Microsoft President and Chief Legal Officer Brad Smith has fueled the fire in the United States government’s investigations into possible anti-competitive practices by technology giants. However, he did not speak about the company itself, but pointed a finger at a rival.
According to Bloomberg, Smith was summoned by the committee responsible for investigations to “share his experiences” about a similar process that Microsoft took in the 1990s, when it was accused of limiting competition for practices such as pre-installing Internet Explorer as default browser.
In addition to the testimony, Smith would have expressed concerns about Apple – which, he said, should have the App Store rules examined. The fight got even hotter in the previous month, when the company publicly stated that the app store is a barrier to fair competition and takes advantage of rivals, in an even more aggressive way than Windows was accused years ago.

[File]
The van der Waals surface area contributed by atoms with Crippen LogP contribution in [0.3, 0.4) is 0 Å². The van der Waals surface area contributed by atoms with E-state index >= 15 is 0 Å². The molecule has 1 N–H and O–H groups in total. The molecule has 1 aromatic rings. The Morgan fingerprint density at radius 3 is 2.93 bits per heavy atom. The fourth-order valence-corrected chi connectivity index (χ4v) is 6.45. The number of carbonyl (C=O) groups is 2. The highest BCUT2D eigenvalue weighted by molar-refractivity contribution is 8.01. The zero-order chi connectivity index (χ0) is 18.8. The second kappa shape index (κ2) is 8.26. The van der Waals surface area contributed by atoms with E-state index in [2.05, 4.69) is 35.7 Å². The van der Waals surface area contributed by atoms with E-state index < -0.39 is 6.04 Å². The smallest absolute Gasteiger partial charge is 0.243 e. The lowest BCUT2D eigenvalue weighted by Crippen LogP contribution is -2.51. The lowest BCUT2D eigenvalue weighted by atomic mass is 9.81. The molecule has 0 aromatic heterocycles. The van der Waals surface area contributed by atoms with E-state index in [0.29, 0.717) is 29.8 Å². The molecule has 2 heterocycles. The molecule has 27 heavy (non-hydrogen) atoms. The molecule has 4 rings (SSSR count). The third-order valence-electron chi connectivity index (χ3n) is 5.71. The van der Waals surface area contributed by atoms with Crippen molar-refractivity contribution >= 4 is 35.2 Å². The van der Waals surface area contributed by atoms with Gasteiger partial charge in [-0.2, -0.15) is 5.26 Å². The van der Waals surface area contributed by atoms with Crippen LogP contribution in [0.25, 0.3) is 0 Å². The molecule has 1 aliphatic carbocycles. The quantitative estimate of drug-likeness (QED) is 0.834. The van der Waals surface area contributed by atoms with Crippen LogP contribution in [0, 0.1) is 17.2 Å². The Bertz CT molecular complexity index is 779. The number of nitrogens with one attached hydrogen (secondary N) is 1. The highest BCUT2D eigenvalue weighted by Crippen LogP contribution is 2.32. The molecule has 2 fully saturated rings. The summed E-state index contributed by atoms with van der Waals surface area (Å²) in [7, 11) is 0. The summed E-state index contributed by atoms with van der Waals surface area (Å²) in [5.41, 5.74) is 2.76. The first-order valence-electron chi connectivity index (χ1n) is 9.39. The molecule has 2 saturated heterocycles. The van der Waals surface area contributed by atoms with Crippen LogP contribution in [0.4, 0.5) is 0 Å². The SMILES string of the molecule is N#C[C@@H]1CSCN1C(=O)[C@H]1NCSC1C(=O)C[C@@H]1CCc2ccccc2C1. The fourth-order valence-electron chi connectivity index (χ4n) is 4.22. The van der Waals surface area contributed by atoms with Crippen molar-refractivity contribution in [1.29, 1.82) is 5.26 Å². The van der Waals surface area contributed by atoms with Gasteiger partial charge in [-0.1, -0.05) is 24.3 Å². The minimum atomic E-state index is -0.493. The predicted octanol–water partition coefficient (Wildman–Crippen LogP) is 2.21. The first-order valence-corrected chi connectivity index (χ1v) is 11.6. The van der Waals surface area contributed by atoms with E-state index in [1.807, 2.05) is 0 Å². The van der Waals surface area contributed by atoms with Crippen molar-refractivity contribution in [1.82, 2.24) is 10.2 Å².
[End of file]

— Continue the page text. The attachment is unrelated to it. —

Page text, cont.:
The committee’s meeting with Smith reportedly took place “a few weeks ago” and the councils can help guide the next steps in the country’s antitrust investigation. On July 27, the CEOs of Google, Facebook, Apple and Amazon will testify at the United States Congress on the case.
Apple is also in trouble in Europe: because of an eventual monopoly by Siri, it could be fined € 23 billion. The company previously denied being dominant in any market.